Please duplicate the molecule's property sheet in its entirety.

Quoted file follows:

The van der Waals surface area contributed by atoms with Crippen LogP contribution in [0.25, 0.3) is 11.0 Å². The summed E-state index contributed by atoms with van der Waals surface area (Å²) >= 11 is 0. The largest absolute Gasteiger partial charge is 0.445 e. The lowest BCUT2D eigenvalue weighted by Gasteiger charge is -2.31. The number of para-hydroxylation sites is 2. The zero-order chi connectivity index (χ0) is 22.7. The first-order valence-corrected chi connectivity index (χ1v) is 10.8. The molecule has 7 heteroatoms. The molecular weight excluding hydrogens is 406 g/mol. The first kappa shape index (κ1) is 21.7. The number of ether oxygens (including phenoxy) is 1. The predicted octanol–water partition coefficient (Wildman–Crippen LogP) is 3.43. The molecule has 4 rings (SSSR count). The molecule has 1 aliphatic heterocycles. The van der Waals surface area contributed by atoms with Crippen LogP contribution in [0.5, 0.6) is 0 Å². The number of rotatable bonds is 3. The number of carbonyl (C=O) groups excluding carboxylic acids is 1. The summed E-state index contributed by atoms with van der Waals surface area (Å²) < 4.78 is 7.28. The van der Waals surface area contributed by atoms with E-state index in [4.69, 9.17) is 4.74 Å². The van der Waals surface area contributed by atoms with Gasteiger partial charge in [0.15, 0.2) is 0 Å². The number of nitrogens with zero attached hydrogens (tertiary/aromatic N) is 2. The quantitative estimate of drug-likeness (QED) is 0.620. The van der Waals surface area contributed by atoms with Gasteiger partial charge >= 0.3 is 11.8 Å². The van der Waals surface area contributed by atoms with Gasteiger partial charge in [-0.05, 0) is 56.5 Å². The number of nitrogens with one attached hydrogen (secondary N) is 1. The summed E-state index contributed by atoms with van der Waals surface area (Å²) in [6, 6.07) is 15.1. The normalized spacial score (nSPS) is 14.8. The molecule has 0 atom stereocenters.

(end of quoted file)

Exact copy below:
The van der Waals surface area contributed by atoms with Crippen LogP contribution in [0.25, 0.3) is 11.0 Å². The summed E-state index contributed by atoms with van der Waals surface area (Å²) >= 11 is 0. The largest absolute Gasteiger partial charge is 0.445 e. The lowest BCUT2D eigenvalue weighted by Gasteiger charge is -2.31. The number of para-hydroxylation sites is 2. The zero-order chi connectivity index (χ0) is 22.7. The first-order valence-corrected chi connectivity index (χ1v) is 10.8. The molecule has 7 heteroatoms. The molecular weight excluding hydrogens is 406 g/mol. The first kappa shape index (κ1) is 21.7. The number of ether oxygens (including phenoxy) is 1. The predicted octanol–water partition coefficient (Wildman–Crippen LogP) is 3.43. The molecule has 4 rings (SSSR count). The molecule has 1 aliphatic heterocycles. The van der Waals surface area contributed by atoms with Crippen LogP contribution in [0.5, 0.6) is 0 Å². The number of rotatable bonds is 3. The number of carbonyl (C=O) groups excluding carboxylic acids is 1. The summed E-state index contributed by atoms with van der Waals surface area (Å²) < 4.78 is 7.28. The van der Waals surface area contributed by atoms with E-state index in [4.69, 9.17) is 4.74 Å². The van der Waals surface area contributed by atoms with Gasteiger partial charge in [0.15, 0.2) is 0 Å². The number of nitrogens with zero attached hydrogens (tertiary/aromatic N) is 2. The quantitative estimate of drug-likeness (QED) is 0.620. The van der Waals surface area contributed by atoms with Gasteiger partial charge >= 0.3 is 11.8 Å². The van der Waals surface area contributed by atoms with Gasteiger partial charge in [-0.05, 0) is 56.5 Å². The number of nitrogens with one attached hydrogen (secondary N) is 1. The summed E-state index contributed by atoms with van der Waals surface area (Å²) in [6, 6.07) is 15.1. The normalized spacial score (nSPS) is 14.8. The molecule has 0 atom stereocenters.